It shouldn't be so complicated. In fact, I don't think it is: The problem isn't just that it's hard to make a good videogame movie but that it's apparently harder than hell to make a decent movie of any sort these days. Bombastic CGI and action sequences taken to ridiculous excess have turned the average big-weekend blockbuster into a sound-and-fury spectacle with about as much redeeming value as a music video that just refuses to end. Is it reasonable to expect that movies spun from our particular subculture of choice would somehow be immune to that sort of environment?
And let's face it: Storytelling in movies and games is fundamentally different and that's a fact that has to be accounted for somewhere in the process. Hideo Kojima notwithstanding, videogames typically provide about 15 minutes worth of cheesy, awkward exposition for scriptwriters to work with. No matter how awesome it may sound, sooner or later most movie audiences that don't consist of me (and a few of my friends) are going to get tired of watching guys shoot each other and want to know what the hell's going on. Yet studios keep aiming for that elusive sweet spot at which gamers don't feel betrayed and non-gamers don't feel lost, a spot I don't think even exists; sooner or later you have to pick your audience and pander to them accordingly. It's harsh, but that's life. You really can't please all the people all the time.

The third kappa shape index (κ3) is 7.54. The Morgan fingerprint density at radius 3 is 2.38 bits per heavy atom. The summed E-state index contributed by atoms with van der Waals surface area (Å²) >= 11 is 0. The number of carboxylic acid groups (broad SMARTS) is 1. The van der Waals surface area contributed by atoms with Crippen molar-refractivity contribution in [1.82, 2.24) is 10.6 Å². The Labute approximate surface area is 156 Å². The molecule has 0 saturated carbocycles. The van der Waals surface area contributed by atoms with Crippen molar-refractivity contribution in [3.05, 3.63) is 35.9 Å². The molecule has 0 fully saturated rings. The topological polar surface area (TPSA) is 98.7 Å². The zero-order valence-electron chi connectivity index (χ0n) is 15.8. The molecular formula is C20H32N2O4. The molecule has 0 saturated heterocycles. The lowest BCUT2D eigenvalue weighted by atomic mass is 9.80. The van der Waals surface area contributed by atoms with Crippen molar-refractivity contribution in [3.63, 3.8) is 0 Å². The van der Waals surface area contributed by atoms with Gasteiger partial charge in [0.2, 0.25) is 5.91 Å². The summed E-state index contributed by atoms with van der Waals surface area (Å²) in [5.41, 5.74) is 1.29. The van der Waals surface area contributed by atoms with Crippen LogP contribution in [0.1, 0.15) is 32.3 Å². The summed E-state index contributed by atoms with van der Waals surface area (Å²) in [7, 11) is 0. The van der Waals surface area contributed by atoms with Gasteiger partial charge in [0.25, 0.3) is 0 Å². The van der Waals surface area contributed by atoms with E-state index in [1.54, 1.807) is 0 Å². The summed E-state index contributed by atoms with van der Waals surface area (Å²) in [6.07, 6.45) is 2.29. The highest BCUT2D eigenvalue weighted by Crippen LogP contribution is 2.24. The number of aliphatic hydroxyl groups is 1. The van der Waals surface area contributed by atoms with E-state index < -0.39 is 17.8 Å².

But just as important to the equation, and thus far just as absent, is the obligation gamers have to recognize this fact and adjust our expectations accordingly. Sure, a lot of this stuff is outright garbage, but how close did we really expect Doom to stick to the script? Nobody's going to nominate Karl Urban for an Oscar but Doom should probably get more credit than it does for serving up a passable action flick based on one of the most famously thin game concepts to ever land on a PC. Is it how I would've done it? Definitely not, and I'm certainly not above thinking that my ideas, ephemeral and vague though they are, are better. But if I was really that smart I'd be writing movie scripts instead of bitching about them.
It's hard to argue that movies based on videogames haven't been more or less universally atrocious from the moment the genre came into existence, but maybe they haven't sucked quite as badly as we think. It's a twist on the Deus Ex effect: Our demands are so unreasonably high that they've become impossible to satisfy. And if that's true, can we honestly say that these movies suck? Well, yes, they do. But maybe a little bit of that is our own fault.
Andy Chalk would have found a way to work Mike the Cowboy in there somewhere.